What’s the Use of Wondering?, by Kate McMurray
Series: WMU, Book 2
Publisher: Dreamspinner Press
Release Date: July 3, 2017
Rating: 4 out of 5 stars
Violinist Logan has spent most of his life training for a career in music. But as the pressure mounts during his junior year, he questions whether playing in an orchestra is the future he wants, or one chosen by his parents. His new roommate—that annoying jerk Peter from last year’s production of Guys and Dolls—complicates matters. Crammed into a dorm room with the overconfident but undeniably hot accounting major, Logan can’t stop snarling.
Then Peter sprains his ankle building sets, and Logan grudgingly agrees to play chauffeur. But instead of putting further strain on their relationship, spending time together reveals some common ground—and mutual frustration. Logan discovers he isn’t the only one who doesn’t know what he wants from life, and the animosity between him and Peter changes keys. But just as the possibility of a happier future appears, Logan gets a dream offer that will take him away from Western Massachusetts University—and Peter. Now he has to decide: will he live the solitary life laid out for him, or hold on to Peter and forge his own path?
It’s kind of obnoxious that I have to keep pointing this out, but some books, quite frankly, don’t have good writing or editing. Therefore, I feel the need to point out when the writing quality is really good like it was in this book. Maybe you don’t mind, but it’s something that will flip me from being on the fence about a book over to yes. Even if I am whatever about the plot, if the writing is good I can enjoy it a lot more than I would if a book is written not as well.
This book is part of a series, which I did not realize until after I read it, but you don’t need to read the first one to enjoy this one. The characters from that book were in this one, so if you are interested in a coming-out-during-college type book, you might want to read that one first. This book was more of a tale of opposite personalities and forced interactions than any real conflict, and because I’m not super into a lot of drama and conflict in books I enjoyed it a lot. The beginning of the book made it seem like there was going to be a lot of conflict, but it settled down once the book got going.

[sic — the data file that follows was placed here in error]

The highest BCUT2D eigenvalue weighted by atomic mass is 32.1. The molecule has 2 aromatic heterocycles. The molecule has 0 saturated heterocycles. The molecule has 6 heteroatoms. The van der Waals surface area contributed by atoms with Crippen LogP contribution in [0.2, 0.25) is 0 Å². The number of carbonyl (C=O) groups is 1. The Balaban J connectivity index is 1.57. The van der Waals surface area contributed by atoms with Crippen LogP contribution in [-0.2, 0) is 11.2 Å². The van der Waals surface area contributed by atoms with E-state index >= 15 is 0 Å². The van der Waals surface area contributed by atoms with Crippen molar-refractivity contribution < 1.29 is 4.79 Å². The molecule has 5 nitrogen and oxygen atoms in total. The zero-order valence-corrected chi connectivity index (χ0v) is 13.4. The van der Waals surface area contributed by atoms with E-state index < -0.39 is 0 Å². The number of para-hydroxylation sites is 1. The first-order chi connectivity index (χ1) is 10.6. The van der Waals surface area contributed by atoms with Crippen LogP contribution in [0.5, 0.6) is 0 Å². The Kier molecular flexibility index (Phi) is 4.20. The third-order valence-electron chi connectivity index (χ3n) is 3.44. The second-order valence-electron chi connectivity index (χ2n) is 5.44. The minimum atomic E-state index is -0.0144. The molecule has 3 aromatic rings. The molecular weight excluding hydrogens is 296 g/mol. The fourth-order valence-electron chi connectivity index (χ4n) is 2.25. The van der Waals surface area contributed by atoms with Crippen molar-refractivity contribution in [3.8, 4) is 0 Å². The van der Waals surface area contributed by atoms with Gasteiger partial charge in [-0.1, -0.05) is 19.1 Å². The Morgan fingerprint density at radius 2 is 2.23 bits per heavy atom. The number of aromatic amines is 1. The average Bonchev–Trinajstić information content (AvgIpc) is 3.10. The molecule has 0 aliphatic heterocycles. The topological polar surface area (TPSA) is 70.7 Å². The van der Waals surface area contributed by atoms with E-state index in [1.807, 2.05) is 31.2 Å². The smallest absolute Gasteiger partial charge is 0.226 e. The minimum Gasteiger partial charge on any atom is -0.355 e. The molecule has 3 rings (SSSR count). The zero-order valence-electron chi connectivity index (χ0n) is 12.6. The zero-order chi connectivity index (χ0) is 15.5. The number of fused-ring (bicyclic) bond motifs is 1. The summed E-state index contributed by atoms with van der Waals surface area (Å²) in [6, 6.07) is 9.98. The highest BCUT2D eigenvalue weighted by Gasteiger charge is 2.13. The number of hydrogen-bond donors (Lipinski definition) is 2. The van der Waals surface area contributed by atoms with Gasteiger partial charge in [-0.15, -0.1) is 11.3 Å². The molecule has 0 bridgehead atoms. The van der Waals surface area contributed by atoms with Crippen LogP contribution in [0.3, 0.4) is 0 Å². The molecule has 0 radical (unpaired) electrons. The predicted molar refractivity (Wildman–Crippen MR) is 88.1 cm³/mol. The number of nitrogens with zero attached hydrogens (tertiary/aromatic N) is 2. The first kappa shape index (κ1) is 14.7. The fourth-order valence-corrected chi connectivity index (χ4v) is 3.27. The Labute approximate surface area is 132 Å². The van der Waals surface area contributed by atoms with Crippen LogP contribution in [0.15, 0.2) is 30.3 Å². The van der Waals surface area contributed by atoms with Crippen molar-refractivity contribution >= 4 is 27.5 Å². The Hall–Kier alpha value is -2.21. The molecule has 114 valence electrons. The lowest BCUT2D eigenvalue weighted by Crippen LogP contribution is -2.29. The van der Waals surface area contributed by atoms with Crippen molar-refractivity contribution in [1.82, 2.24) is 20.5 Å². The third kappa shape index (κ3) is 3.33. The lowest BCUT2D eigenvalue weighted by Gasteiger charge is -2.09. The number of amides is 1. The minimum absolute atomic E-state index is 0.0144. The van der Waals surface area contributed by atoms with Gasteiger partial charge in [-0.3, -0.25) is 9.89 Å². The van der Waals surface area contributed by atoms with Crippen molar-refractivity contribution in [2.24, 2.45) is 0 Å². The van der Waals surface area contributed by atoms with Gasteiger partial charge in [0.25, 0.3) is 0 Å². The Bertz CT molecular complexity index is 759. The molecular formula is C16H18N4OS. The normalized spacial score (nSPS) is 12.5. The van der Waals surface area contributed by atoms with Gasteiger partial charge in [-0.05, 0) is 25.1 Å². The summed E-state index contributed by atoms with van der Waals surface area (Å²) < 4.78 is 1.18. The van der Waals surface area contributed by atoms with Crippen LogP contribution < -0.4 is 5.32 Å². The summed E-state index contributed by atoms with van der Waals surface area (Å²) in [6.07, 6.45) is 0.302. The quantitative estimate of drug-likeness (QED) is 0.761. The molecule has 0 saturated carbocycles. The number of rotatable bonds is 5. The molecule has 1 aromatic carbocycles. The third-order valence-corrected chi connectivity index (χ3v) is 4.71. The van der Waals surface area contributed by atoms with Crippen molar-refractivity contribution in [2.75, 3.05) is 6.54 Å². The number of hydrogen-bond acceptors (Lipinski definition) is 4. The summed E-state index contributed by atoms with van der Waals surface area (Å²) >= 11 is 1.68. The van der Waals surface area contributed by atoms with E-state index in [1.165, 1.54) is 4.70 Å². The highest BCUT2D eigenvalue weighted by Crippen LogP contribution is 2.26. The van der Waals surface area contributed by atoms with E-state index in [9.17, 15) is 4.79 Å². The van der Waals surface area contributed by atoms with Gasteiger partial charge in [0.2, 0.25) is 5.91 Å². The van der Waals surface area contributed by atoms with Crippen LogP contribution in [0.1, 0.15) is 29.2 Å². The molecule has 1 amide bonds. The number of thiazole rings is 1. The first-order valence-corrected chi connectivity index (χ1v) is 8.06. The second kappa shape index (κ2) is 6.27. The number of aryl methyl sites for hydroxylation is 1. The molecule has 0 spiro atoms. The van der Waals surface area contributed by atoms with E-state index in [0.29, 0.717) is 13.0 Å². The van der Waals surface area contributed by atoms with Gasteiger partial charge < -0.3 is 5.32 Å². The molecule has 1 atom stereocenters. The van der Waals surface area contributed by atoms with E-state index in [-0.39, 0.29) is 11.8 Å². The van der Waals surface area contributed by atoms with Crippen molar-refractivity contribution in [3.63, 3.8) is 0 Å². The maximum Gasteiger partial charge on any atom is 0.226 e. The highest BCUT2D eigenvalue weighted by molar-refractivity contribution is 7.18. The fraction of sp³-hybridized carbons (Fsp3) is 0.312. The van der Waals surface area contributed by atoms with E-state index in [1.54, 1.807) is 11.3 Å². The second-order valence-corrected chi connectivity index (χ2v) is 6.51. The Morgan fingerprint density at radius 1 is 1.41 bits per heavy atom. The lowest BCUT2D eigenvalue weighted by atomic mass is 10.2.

At first, the rapport between the two MCs put me off, and I thought “oh no I’m going to hate this book” when I wanted to love it! This part took place the semester before the story really starts, so it ended up not shaping the tone of the whole book thankfully. After that the book was super easy to read, and I found it enjoyable.
The term “summer read” is probably overused, but this was a good summer, easy read even though it’s about school. Enjoy the fact that you are done/out of school and read other people having to deal with it instead! This was more about musicals/theater/orchestra/music than kids talking about math or biology anyway. So unless you were a theater kid/bando, this is completely different than your school world was anyway! No dangerous flash backs!!!
I was initially worried that Logan was going to be the stuck up, high brow archetype and that Peter was going to be the artsy one. McMurray did a good job adding a lot of depth and growth to these characters and not just pigeonholing them. It is always frustrating to get a well written book with a great plot that has two-dimensional characters. It’s like, why bother at that point if you aren’t going to develop the characters at all? This is a complaint I have for a lot of non-romance books too, so don’t think I’m just being hard on the genre!
Going to be brutally honest here: This book wasn’t doing anything super new, but it was good and I enjoyed it a lot. I really like books set in college for some reason, and I was glad that this ended up being worth the read. There was, naturally, a misunderstanding, but unlike a lot of books with school age people there wasn’t an epic amount of drama. It was a sweet, easy, well-written read that my review doesn’t do justice.
Kate McMurray writes smart romantic fiction. She likes creating stories that are brainy, funny, and of course sexy, with regular guy characters and urban sensibilities. She advocates for romance stories by and for everyone. When she’s not writing, she edits textbooks, watches baseball, plays violin, crafts things out of yarn, and wears a lot of cute dresses. She’s active in Romance Writers of America, serving for two years on the board of Rainbow Romance Writers, the LGBT romance chapter, and three—including two as president—on the board of the New York City chapter. She lives in Brooklyn, NY, with two cats and too many books.
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I received an advanced copy of this novel in exchange for a fair and honest review.